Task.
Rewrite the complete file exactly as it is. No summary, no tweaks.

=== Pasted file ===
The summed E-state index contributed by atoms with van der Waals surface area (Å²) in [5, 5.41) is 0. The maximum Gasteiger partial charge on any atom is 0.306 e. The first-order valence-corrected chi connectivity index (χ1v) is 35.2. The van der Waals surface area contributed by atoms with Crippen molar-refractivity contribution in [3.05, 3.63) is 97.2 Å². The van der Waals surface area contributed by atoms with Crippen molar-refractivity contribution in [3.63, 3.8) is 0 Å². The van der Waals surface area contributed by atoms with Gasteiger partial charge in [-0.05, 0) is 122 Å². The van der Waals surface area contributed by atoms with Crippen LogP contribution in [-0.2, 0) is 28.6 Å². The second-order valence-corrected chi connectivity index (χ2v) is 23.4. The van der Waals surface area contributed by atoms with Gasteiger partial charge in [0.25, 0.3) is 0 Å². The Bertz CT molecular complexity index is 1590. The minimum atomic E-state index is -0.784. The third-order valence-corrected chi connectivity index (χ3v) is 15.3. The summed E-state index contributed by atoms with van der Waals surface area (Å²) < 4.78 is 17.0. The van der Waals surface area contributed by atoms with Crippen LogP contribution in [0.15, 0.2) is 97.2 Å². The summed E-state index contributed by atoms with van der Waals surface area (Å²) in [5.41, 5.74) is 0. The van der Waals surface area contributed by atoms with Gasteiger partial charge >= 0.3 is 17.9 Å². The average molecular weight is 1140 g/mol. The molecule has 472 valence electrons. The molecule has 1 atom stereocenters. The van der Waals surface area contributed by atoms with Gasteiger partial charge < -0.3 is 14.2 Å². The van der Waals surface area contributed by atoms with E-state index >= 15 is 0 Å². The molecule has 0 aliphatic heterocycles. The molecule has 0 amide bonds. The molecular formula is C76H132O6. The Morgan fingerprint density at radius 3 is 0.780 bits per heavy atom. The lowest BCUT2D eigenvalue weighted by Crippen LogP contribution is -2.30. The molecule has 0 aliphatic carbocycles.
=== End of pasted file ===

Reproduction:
The summed E-state index contributed by atoms with van der Waals surface area (Å²) in [5, 5.41) is 0. The maximum Gasteiger partial charge on any atom is 0.306 e. The first-order valence-corrected chi connectivity index (χ1v) is 35.2. The van der Waals surface area contributed by atoms with Crippen molar-refractivity contribution in [3.05, 3.63) is 97.2 Å². The van der Waals surface area contributed by atoms with Crippen molar-refractivity contribution in [3.63, 3.8) is 0 Å². The van der Waals surface area contributed by atoms with Gasteiger partial charge in [-0.05, 0) is 122 Å². The van der Waals surface area contributed by atoms with Crippen LogP contribution in [-0.2, 0) is 28.6 Å². The second-order valence-corrected chi connectivity index (χ2v) is 23.4. The van der Waals surface area contributed by atoms with Gasteiger partial charge in [0.25, 0.3) is 0 Å². The Bertz CT molecular complexity index is 1590. The minimum atomic E-state index is -0.784. The third-order valence-corrected chi connectivity index (χ3v) is 15.3. The summed E-state index contributed by atoms with van der Waals surface area (Å²) < 4.78 is 17.0. The van der Waals surface area contributed by atoms with Crippen LogP contribution in [0.15, 0.2) is 97.2 Å². The summed E-state index contributed by atoms with van der Waals surface area (Å²) in [5.41, 5.74) is 0. The van der Waals surface area contributed by atoms with Gasteiger partial charge >= 0.3 is 17.9 Å². The average molecular weight is 1140 g/mol. The molecule has 472 valence electrons. The molecule has 1 atom stereocenters. The van der Waals surface area contributed by atoms with Gasteiger partial charge < -0.3 is 14.2 Å². The van der Waals surface area contributed by atoms with E-state index >= 15 is 0 Å². The molecule has 0 aliphatic heterocycles. The molecule has 0 amide bonds. The molecular formula is C76H132O6. The Morgan fingerprint density at radius 3 is 0.780 bits per heavy atom. The lowest BCUT2D eigenvalue weighted by Crippen LogP contribution is -2.30. The molecule has 0 aliphatic carbocycles.